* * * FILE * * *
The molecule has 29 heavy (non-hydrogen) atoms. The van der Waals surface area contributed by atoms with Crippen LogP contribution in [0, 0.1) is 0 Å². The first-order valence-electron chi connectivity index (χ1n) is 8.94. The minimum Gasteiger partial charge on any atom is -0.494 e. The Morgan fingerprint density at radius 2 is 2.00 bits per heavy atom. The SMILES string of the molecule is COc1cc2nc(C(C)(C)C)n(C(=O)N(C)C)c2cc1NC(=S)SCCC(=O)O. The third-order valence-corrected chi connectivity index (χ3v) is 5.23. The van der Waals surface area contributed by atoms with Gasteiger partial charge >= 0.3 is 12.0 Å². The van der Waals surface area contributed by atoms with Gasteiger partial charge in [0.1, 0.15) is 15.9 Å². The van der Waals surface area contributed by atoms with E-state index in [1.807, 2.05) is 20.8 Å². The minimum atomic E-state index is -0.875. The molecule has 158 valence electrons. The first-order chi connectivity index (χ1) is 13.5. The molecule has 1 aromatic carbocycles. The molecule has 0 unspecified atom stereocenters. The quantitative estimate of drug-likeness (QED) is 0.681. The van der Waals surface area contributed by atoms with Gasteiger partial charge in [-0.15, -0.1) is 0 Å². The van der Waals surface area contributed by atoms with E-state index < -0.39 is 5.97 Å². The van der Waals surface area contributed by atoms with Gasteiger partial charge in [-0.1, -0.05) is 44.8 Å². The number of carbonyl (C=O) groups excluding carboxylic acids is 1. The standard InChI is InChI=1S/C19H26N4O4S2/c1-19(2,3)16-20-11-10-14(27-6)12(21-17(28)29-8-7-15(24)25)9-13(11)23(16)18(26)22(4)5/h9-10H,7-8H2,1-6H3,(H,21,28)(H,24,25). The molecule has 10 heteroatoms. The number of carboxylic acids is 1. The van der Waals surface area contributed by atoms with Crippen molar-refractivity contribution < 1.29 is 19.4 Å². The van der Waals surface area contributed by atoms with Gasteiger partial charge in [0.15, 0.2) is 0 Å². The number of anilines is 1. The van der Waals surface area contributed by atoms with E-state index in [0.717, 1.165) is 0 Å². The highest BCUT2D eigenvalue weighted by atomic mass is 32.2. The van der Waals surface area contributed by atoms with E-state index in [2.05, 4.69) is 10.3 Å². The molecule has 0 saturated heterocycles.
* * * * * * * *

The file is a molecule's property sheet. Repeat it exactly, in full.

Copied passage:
The molecule has 29 heavy (non-hydrogen) atoms. The van der Waals surface area contributed by atoms with Crippen LogP contribution in [0, 0.1) is 0 Å². The first-order valence-electron chi connectivity index (χ1n) is 8.94. The minimum Gasteiger partial charge on any atom is -0.494 e. The Morgan fingerprint density at radius 2 is 2.00 bits per heavy atom. The SMILES string of the molecule is COc1cc2nc(C(C)(C)C)n(C(=O)N(C)C)c2cc1NC(=S)SCCC(=O)O. The third-order valence-corrected chi connectivity index (χ3v) is 5.23. The van der Waals surface area contributed by atoms with Gasteiger partial charge >= 0.3 is 12.0 Å². The van der Waals surface area contributed by atoms with Gasteiger partial charge in [0.1, 0.15) is 15.9 Å². The van der Waals surface area contributed by atoms with E-state index in [1.807, 2.05) is 20.8 Å². The minimum atomic E-state index is -0.875. The molecule has 158 valence electrons. The first-order chi connectivity index (χ1) is 13.5. The molecule has 1 aromatic carbocycles. The molecule has 0 unspecified atom stereocenters. The quantitative estimate of drug-likeness (QED) is 0.681. The van der Waals surface area contributed by atoms with Gasteiger partial charge in [-0.15, -0.1) is 0 Å². The van der Waals surface area contributed by atoms with E-state index < -0.39 is 5.97 Å². The van der Waals surface area contributed by atoms with Gasteiger partial charge in [-0.1, -0.05) is 44.8 Å². The number of carbonyl (C=O) groups excluding carboxylic acids is 1. The standard InChI is InChI=1S/C19H26N4O4S2/c1-19(2,3)16-20-11-10-14(27-6)12(21-17(28)29-8-7-15(24)25)9-13(11)23(16)18(26)22(4)5/h9-10H,7-8H2,1-6H3,(H,21,28)(H,24,25). The molecule has 10 heteroatoms. The number of carboxylic acids is 1. The van der Waals surface area contributed by atoms with Crippen molar-refractivity contribution < 1.29 is 19.4 Å². The van der Waals surface area contributed by atoms with Gasteiger partial charge in [0.15, 0.2) is 0 Å². The number of anilines is 1. The van der Waals surface area contributed by atoms with E-state index in [0.717, 1.165) is 0 Å². The highest BCUT2D eigenvalue weighted by atomic mass is 32.2. The van der Waals surface area contributed by atoms with E-state index in [2.05, 4.69) is 10.3 Å². The molecule has 0 saturated heterocycles.